The 31-year-old Carlos, who earlier explained the center's function in protecting workers, tells me that he used to have a problem with alcohol. At one point, a truck ran over his leg as he was sleeping drunkenly in an alleyway. He came to Seattle from Yakima only a few days ago "looking for another way, a different life." Sleeping in a mission shelter now, he hopes to save up money for an apartment.

Martin, a clean-cut looking young man wearing a purple T-shirt neatly tucked into green khakis, says he worked in a clothing store in Phoenix before moving here two years ago. He found retail didn't pay much, about $7.50 an hour. Making $9 or $10 an hour through the center, he is able to send as much as $300 home to Mexico in a single week, apparently spending almost nothing on himself.

One of the oldest men is Alphonso, a 50-year-old in a McDonald's cap. Alphonso also sends money to Mexico, where his wife and three children live. Through a translator, he says he can't communicate well enough in English to do any other kind of work.

As the hours pass and 8 o'clock approaches, the atmosphere becomes more frantic. Cell phones start buzzing and trucks begin arriving. Jose, a worker who has taken on a leadership position, calls out four names. There's a job moving furniture in a downtown office building. Four more names ring out—another moving job. An apartment building on Queen Anne calls. It wants two landscapers for $8 an hour, two dollars an hour less than the wage scale specifies. Jose puts it to the workers next on the list. Will they take it? They will.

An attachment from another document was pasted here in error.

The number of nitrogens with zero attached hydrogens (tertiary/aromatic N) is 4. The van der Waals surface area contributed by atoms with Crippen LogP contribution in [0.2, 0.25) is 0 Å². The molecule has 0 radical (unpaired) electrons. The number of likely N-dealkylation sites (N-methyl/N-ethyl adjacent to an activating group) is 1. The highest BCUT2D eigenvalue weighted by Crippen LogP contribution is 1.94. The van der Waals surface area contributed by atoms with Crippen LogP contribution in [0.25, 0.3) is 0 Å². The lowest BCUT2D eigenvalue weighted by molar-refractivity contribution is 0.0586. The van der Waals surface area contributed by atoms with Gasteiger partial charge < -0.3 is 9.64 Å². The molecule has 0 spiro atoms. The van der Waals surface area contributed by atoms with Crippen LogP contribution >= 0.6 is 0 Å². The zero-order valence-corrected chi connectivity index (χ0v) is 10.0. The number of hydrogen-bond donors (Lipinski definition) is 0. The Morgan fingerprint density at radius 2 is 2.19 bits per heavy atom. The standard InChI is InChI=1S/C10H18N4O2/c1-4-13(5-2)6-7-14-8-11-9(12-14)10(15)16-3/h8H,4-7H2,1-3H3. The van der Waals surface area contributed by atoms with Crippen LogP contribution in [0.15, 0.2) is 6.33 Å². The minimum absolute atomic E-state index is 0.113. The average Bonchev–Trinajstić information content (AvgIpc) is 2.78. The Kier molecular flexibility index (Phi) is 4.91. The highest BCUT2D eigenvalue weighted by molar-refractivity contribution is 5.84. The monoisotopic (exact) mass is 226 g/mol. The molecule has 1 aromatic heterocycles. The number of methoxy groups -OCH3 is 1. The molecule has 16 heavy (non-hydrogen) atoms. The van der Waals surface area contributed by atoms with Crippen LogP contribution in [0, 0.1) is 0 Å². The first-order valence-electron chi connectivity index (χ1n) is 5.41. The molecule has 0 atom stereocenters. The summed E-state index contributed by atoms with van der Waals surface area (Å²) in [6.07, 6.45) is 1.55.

Suddenly, a commotion ensues on the street. A white truck has pulled up next to the center and workers have surrounded it without waiting for management to negotiate the transaction. It's hard to tell if the workers are from the center or from the street, but one is in the process of jumping in when Jose rushes in to stop him. He installs Carlos in the truck instead. Carlos is the former alcoholic who talked about the need for protection, and at least for today he has found some.